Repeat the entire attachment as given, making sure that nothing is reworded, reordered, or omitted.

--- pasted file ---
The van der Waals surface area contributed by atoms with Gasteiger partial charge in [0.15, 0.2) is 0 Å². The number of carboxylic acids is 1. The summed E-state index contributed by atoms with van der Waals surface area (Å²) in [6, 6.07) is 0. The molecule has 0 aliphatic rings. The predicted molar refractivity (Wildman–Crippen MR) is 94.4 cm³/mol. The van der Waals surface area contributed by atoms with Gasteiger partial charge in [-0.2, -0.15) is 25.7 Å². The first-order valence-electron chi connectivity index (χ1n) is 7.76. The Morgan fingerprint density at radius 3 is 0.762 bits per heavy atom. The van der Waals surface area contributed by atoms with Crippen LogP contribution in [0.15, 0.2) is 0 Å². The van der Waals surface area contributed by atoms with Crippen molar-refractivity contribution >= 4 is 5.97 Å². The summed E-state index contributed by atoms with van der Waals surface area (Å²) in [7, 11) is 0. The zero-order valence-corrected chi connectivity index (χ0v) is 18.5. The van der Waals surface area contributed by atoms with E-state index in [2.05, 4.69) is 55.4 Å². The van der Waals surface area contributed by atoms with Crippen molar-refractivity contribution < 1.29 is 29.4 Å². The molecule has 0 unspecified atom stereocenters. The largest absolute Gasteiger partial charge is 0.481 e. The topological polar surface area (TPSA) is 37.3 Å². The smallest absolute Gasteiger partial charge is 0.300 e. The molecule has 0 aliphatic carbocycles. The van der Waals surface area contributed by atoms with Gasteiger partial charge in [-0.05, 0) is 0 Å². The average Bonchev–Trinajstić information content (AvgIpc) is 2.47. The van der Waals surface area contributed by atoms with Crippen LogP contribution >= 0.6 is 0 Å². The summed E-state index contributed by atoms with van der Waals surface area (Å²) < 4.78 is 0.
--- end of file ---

The van der Waals surface area contributed by atoms with Gasteiger partial charge in [0.15, 0.2) is 0 Å². The number of carboxylic acids is 1. The summed E-state index contributed by atoms with van der Waals surface area (Å²) in [6, 6.07) is 0. The molecule has 0 aliphatic rings. The predicted molar refractivity (Wildman–Crippen MR) is 94.4 cm³/mol. The van der Waals surface area contributed by atoms with Gasteiger partial charge in [-0.2, -0.15) is 25.7 Å². The first-order valence-electron chi connectivity index (χ1n) is 7.76. The Morgan fingerprint density at radius 3 is 0.762 bits per heavy atom. The van der Waals surface area contributed by atoms with Crippen LogP contribution in [0.15, 0.2) is 0 Å². The van der Waals surface area contributed by atoms with Crippen molar-refractivity contribution >= 4 is 5.97 Å². The summed E-state index contributed by atoms with van der Waals surface area (Å²) in [7, 11) is 0. The zero-order valence-corrected chi connectivity index (χ0v) is 18.5. The van der Waals surface area contributed by atoms with E-state index in [2.05, 4.69) is 55.4 Å². The van der Waals surface area contributed by atoms with Crippen molar-refractivity contribution < 1.29 is 29.4 Å². The molecule has 0 unspecified atom stereocenters. The largest absolute Gasteiger partial charge is 0.481 e. The topological polar surface area (TPSA) is 37.3 Å². The smallest absolute Gasteiger partial charge is 0.300 e. The molecule has 0 aliphatic carbocycles. The van der Waals surface area contributed by atoms with Gasteiger partial charge in [-0.05, 0) is 0 Å². The average Bonchev–Trinajstić information content (AvgIpc) is 2.47. The van der Waals surface area contributed by atoms with Crippen LogP contribution >= 0.6 is 0 Å². The summed E-state index contributed by atoms with van der Waals surface area (Å²) < 4.78 is 0.